Read this article, explains pretty good what is serialization about (it is for Java RMI but the serialization explanation and problems are the same): http://oreilly.com/catalog/javarmi/chapter/ch10.html
The main differences I see is that:
- (As the other answers says) you are responsible to serialize - deserialize. What is going to happen when one of the properties is another big complex class? What are you going to do then? Save its value as well?
- Serialization depends on reflection, while the file thing depends on getters/setters/constructors. With reflection you don't need public setters/getters or a constructor with parameters. With the file thing you need them.
Extracted from the link above:
Serialization is a mechanism built into the core Java libraries for writing a graph of objects into a stream of data. This stream of data can then be programmatically manipulated, and a deep copy of the objects can be made by reversing the process. This reversal is often called deserialization.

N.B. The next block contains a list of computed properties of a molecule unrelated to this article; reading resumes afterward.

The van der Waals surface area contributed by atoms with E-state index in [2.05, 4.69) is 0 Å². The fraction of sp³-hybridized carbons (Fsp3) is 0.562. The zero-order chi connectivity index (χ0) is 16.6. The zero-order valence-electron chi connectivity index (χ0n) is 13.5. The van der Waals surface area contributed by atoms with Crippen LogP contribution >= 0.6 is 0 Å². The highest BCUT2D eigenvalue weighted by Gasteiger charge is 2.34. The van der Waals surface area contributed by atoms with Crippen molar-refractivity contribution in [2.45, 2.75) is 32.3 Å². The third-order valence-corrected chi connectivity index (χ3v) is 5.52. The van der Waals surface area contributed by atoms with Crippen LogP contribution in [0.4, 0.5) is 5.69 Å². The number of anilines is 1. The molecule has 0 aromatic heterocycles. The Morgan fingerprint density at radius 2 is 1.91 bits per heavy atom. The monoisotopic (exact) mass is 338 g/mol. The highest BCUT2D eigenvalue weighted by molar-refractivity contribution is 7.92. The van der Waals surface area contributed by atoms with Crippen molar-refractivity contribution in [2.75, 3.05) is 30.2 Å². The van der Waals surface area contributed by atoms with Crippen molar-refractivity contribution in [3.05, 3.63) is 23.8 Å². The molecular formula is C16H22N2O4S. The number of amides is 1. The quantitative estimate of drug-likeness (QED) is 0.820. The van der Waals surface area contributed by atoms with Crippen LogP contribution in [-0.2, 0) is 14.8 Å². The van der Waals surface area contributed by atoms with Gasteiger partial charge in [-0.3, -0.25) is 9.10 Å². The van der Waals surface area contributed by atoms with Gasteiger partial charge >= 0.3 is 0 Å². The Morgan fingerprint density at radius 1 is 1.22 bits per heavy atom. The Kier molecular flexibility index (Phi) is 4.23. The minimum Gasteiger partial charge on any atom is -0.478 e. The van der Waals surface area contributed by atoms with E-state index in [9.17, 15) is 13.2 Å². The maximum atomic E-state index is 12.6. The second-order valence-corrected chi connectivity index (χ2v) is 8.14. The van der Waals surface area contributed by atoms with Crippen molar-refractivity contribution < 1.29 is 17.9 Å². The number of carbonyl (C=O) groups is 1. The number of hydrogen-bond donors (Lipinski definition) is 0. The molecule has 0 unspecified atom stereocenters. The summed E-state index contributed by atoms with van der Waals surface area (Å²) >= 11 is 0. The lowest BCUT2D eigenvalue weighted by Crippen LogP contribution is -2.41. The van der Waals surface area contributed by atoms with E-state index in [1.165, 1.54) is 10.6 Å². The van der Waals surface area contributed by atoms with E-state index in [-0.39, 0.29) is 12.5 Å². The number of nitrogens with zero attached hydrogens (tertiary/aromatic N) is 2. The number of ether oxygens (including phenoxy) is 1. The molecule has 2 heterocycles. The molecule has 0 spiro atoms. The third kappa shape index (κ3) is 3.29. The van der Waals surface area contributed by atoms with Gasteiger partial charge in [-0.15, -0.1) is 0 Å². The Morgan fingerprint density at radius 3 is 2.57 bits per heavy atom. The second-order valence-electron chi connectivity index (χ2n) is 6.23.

In particular, there are three main uses of serialization:
- As a persistence mechanism. If the stream being used is
FileOutputStream, then the data will automatically be written to a file.
- As a copy mechanism. If the stream being used is
ByteArrayOutputStream, then the data will be written to a byte array in memory. This byte array can then be used to create duplicates of the original objects.
- As a communication mechanism. If the stream being used comes from a socket, then the data will automatically be sent over the wire to the receiving socket, at which point another program will decide what to do.
The important thing to note is that the use of serialization is independent of the serialization algorithm itself. If we have a serializable class, we can save it to a file or make a copy of it simply by changing the way we use the output of the serialization mechanism.